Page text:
S&C, Skadden and Stroock Advise on Fiat Takeover of Chrysler

Five years after assuming management control of Chrysler Group when it emerged from bankruptcy, Italian automaker Fiat has struck a deal to buy the 41.5 percent stake in the company it did not already own.

Fiat announced last week it has reached an agreement to acquire the final stake in the U.S. automaker for $4.35 billion from the United Automobile Workers (UAW) Retiree Medical Benefits Trust, a Voluntary Employee Beneficiary Association (VEBA) that pays out health care benefits to Chrysler retirees.

The deal ends months of fighting between Fiat and the UAW trust, with the two sides going to court last fall in an effort to determine the value of the trust’s holdings.

The agreement means Fiat and the UAW trust can avoid a trial that—with the two parties consistently billions of dollars apart in their respective valuations of the Chrysler stake—was scheduled to start in September 2014. The deal is also likely to end Chrysler’s planned initial public offering that was expected to raise as much as $1 billion, but had been delayed indefinitely as 2013 wound down and the parties moved closer to resolving their spat.

Under the deal terms, the UAW trust is to receive $3.65 billion in cash up front, with Fiat paying $1.75 billion and Chrysler contributing another $1.9 billion. Chrysler has also agreed to pay four annual installments totaling $700 million after the deal closes, an event that is expected to occur before Jan. 20.

Skadden, Arps, Slate, Meagher & Flom is representing Chrysler’s independent directors. The deal team includes M&A partners Peter Atkins and Eric Cochran, and associates Alexandra McCormack, Juano Queen and Courtney Browne. All are in New York.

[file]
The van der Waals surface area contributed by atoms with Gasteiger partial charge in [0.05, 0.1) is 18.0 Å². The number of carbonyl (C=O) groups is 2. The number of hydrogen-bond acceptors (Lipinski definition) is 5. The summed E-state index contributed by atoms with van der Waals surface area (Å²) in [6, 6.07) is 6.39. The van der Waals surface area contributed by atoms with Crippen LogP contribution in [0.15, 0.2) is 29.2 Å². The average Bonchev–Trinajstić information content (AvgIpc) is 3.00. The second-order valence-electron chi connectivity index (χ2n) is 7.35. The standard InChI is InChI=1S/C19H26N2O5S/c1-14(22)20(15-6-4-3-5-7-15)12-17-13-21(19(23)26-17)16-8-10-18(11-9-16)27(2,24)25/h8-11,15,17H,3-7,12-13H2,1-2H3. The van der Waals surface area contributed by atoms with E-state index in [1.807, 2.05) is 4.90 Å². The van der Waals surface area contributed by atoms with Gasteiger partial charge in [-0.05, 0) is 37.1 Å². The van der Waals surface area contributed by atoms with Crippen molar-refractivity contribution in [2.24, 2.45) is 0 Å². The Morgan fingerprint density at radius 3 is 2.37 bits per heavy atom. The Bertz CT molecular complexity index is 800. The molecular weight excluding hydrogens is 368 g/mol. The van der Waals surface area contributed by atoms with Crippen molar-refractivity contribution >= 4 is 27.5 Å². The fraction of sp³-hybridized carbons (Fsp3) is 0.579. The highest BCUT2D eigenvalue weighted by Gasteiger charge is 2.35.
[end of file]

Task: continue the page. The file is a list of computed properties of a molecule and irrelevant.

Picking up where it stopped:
Meanwhile, attorneys at Stroock & Stroock & Lavan are serving as outside legal counsel to Brock Fiduciary Services, the financial adviser that has managed the UAW VEBA stake in Chrysler and negotiated the deal for the trust. Stroock’s New York-based team includes M&A of counsel Martin Neidell, benefits and compensation of counsel Mark Wintner, corporate partner Jordan Rosenbaum, tax chair Jeffrey Uffner and associate Danielle Motelow.

Fiat head Sergio Marchionne—who is now CEO of both Fiat and Chrysler—has consistently turned to his regular outside counsel, New York- and Palo Alto-based Sullivan & Cromwell corporate partner Scott Miller, for all matters Chrysler-related. Miller is leading a team advising Fiat on the acquisition that includes tax partners Andrew Solomon and Davis Wang in New York; employee benefits special counsel Rebecca Coccaro in Washington; and associates Jinyoung Joo, Kevin Salinger and James Shea in New York.

Fiat’s top in-house attorney is Roberto Russo.